Everyone agrees that employees who unthinkingly click on email links and attachments pose a security risk. But should they be punished for making a bad click?
Within the small circle of specialist anti-phishing training firms an interesting difference in tone has recently become apparent with the outspoken KnowBe4 founder Stu Sjouwerman arguing last week in an interview with Techworld sister title Network World that tough love was sometimes necessary for repeat offenders.
Within days of Sjouwerman putting his views on the record, rival training firm PhishMe published a blog explaining its opposition to the notion that punishment is a good idea without name-checking his comments directly.
“We believe that punishing users is a misguided idea that will alienate them and make it difficult to ever improve user security behaviour,” said PhishMe’s marketing vice president, Allan Carey.
“A user base that lives in fear of reprisal will weaken your security by being afraid to provide information about threats. If, as a security administrator, you have scared your users from reporting incidents, then aren’t you part of the problem as well?”
On closer inspection, the difference of opinion turns out to be less a schism than one of procedure.
“It needs to be communicated that there are consequences,” said Sjouwerman, also a former co-founder of Sunbelt Software, in a call with Techworld. “Once they [users] understand it they change their behaviour.”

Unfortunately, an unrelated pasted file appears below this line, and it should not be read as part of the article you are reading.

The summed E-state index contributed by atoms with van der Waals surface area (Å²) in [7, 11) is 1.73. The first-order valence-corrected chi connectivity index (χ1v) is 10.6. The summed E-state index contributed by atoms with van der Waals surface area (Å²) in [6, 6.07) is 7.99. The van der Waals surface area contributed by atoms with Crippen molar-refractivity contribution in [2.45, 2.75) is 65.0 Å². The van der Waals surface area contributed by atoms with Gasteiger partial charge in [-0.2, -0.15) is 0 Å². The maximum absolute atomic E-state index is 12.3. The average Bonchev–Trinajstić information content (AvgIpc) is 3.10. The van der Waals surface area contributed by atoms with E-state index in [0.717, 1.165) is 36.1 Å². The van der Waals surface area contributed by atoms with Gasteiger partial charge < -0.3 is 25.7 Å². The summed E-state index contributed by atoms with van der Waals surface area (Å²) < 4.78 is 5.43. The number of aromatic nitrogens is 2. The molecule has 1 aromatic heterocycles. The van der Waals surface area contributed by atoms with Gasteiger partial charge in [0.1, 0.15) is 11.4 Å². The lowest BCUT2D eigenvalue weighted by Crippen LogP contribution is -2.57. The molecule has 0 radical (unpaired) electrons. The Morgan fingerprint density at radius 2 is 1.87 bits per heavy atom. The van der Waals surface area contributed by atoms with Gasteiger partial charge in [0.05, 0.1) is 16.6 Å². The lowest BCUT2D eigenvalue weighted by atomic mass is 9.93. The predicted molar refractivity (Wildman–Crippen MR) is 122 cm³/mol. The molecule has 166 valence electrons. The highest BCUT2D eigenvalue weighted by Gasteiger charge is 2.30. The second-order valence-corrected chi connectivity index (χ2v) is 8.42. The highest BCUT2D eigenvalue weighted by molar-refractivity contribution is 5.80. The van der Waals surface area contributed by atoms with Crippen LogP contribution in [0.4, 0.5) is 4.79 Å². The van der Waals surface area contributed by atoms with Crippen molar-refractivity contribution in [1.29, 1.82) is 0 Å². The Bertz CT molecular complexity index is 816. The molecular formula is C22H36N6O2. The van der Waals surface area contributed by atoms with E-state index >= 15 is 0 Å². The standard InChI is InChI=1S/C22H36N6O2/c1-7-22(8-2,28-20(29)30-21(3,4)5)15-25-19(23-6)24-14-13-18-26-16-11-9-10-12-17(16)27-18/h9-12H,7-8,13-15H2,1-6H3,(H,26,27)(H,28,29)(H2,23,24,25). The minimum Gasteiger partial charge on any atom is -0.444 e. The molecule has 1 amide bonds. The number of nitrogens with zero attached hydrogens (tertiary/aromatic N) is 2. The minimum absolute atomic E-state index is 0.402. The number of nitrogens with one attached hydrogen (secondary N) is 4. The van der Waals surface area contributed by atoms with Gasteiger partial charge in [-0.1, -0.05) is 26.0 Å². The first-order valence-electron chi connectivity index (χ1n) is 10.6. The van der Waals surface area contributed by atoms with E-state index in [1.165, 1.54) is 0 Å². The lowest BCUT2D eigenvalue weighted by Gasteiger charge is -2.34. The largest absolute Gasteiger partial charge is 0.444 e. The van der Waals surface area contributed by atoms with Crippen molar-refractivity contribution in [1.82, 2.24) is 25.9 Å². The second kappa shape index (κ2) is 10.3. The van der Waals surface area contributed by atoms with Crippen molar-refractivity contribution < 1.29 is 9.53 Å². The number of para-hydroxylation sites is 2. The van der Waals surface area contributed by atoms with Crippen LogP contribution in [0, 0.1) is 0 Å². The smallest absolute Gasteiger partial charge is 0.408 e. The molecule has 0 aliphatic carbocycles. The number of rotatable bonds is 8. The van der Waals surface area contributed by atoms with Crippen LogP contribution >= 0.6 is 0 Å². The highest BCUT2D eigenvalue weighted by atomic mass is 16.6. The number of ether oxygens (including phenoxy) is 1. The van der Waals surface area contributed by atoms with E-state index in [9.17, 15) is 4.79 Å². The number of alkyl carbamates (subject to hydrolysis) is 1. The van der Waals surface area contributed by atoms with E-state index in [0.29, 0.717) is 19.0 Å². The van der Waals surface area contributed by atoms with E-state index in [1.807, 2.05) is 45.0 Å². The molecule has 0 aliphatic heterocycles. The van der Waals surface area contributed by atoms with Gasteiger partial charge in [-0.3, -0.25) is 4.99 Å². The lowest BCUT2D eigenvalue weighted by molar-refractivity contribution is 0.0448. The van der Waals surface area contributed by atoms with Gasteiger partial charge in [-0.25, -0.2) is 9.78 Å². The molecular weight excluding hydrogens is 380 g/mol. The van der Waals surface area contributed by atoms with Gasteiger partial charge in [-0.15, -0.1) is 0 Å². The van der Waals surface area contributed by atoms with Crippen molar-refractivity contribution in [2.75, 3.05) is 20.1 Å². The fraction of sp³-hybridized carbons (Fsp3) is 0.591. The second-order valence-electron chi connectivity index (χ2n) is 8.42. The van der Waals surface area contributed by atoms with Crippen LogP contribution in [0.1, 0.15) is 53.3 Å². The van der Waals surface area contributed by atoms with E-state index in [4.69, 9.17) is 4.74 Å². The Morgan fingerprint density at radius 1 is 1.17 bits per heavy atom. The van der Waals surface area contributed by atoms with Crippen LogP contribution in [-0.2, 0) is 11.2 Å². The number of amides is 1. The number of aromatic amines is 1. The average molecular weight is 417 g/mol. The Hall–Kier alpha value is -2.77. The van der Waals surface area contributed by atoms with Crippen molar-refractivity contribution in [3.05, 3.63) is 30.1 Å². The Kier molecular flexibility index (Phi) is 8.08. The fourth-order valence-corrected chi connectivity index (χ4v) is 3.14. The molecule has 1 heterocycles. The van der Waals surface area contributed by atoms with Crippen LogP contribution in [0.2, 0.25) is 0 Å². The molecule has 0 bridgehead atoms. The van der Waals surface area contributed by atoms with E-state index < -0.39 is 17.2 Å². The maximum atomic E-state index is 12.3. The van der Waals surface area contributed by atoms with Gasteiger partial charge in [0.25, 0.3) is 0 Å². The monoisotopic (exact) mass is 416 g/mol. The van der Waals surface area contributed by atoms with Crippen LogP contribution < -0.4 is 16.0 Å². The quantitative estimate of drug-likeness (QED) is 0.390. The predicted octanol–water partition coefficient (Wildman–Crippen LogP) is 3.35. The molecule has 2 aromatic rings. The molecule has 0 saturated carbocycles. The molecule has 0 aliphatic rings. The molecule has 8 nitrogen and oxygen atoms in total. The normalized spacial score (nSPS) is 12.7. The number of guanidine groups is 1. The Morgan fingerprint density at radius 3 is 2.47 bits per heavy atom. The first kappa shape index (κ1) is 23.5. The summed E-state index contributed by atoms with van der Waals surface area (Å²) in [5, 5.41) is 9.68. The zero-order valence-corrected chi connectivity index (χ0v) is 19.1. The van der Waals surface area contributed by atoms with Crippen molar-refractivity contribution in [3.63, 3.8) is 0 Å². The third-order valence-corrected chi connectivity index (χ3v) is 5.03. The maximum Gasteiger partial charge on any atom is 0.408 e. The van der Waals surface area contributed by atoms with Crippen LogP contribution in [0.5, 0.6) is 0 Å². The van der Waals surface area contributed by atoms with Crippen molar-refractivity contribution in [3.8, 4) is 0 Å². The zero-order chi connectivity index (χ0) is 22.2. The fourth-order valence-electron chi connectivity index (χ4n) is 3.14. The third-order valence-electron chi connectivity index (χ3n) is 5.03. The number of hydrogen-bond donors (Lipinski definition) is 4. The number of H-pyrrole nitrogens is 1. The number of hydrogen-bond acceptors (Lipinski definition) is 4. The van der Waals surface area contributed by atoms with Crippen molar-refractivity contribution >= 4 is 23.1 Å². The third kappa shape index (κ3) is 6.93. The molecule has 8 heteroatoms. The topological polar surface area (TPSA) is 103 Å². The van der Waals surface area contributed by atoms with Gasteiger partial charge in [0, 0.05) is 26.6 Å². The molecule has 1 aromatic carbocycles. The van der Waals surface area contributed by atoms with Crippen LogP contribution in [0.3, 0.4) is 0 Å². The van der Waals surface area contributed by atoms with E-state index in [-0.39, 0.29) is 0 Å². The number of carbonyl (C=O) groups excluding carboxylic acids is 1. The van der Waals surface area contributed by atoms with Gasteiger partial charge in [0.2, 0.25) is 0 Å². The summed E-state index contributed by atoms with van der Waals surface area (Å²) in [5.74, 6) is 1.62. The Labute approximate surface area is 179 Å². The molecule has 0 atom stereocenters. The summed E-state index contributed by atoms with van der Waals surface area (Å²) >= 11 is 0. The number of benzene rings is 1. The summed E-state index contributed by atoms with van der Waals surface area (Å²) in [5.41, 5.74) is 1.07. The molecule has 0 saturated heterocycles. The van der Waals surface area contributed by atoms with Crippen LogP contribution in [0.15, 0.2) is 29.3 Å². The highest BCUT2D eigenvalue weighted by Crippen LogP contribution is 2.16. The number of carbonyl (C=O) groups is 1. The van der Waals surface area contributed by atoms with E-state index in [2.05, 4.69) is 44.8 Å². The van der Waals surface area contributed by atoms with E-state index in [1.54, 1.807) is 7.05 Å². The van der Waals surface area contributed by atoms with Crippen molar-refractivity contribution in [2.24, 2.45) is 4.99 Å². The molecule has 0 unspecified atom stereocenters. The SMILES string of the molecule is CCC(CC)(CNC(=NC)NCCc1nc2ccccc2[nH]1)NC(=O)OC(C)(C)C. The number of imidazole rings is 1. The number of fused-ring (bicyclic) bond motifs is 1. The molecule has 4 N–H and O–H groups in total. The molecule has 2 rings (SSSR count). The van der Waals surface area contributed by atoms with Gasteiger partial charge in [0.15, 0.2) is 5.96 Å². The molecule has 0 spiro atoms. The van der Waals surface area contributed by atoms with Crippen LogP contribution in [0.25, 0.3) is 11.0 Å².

As with all firms in this space, KnowBe4 carries out an initial test of a firm’s employees to spot employees who are more prone to phishing attacks. The average uncovered is around 16 percent, which subsequent training over a period of months (using more simulated phishing attacks) can reduce to around the 1-2 percent mark.
The question is how to address the hard-core of employees that don’t improve enough, or at all. One in a hundred employees doesn’t sound like a lot but it is more than enough to cause large organisations a major problem, especially if the attack involves some degree of targeting.
According to Sjouwerman, the basic principle of anti-phishing awareness is simple. “Any email that has either a link or attachment is suspect.”
Sjouwerman’s general point is probably stating the obvious. An employee continuing to click on dangerous links after being told not to is likely to be told off in any organisation even if that hasn’t been spelled out during training; irresponsible behaviour can be cast as a disciplinary issue in the same way that any form of work behaviour can.
Sjouwerman makes clear that he prefers not to use the world ‘punishment’ when discussing this issue. That suggests a potentially counter-productive retribution when what is needed is a change in behaviour.
The issue matters because it underlines the way that modern security is a human and not just technological problem.
“Let’s get out of the geeky mindset of admonishing the ‘stupid user’; instead, make them part of your organization’s security posture by cultivating relationships through open communications and positive criticism,” argues PhishMe’s Carey.
Perhaps Sjouwerman is just thinking beyond this general scenario. If education fails, what’s next?
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